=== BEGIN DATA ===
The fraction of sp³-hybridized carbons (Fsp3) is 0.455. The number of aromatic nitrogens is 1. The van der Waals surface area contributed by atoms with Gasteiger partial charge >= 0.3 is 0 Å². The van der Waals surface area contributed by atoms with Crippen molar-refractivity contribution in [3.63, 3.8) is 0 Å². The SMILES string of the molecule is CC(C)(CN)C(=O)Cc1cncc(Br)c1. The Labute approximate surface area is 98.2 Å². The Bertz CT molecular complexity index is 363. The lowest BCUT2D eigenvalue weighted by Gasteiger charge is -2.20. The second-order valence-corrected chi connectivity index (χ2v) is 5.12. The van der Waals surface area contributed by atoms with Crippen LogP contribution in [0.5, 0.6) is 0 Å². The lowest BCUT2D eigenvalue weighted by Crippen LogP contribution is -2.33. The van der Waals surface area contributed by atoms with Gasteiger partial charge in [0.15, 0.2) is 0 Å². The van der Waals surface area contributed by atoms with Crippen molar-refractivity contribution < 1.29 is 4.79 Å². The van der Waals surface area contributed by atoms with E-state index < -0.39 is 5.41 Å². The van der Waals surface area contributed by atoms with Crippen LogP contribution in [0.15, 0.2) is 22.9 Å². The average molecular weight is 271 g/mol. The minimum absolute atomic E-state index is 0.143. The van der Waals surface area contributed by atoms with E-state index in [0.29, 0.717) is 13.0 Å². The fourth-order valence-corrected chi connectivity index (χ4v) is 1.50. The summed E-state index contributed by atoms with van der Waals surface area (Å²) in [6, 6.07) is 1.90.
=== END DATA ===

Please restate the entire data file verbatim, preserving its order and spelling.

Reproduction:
The fraction of sp³-hybridized carbons (Fsp3) is 0.455. The number of aromatic nitrogens is 1. The van der Waals surface area contributed by atoms with Gasteiger partial charge >= 0.3 is 0 Å². The van der Waals surface area contributed by atoms with Crippen molar-refractivity contribution in [3.63, 3.8) is 0 Å². The SMILES string of the molecule is CC(C)(CN)C(=O)Cc1cncc(Br)c1. The Labute approximate surface area is 98.2 Å². The Bertz CT molecular complexity index is 363. The lowest BCUT2D eigenvalue weighted by Gasteiger charge is -2.20. The second-order valence-corrected chi connectivity index (χ2v) is 5.12. The van der Waals surface area contributed by atoms with Crippen LogP contribution in [0.5, 0.6) is 0 Å². The lowest BCUT2D eigenvalue weighted by Crippen LogP contribution is -2.33. The van der Waals surface area contributed by atoms with Gasteiger partial charge in [0.15, 0.2) is 0 Å². The van der Waals surface area contributed by atoms with Crippen molar-refractivity contribution < 1.29 is 4.79 Å². The van der Waals surface area contributed by atoms with E-state index < -0.39 is 5.41 Å². The van der Waals surface area contributed by atoms with Crippen LogP contribution in [0.15, 0.2) is 22.9 Å². The average molecular weight is 271 g/mol. The minimum absolute atomic E-state index is 0.143. The van der Waals surface area contributed by atoms with E-state index in [0.29, 0.717) is 13.0 Å². The fourth-order valence-corrected chi connectivity index (χ4v) is 1.50. The summed E-state index contributed by atoms with van der Waals surface area (Å²) in [6, 6.07) is 1.90.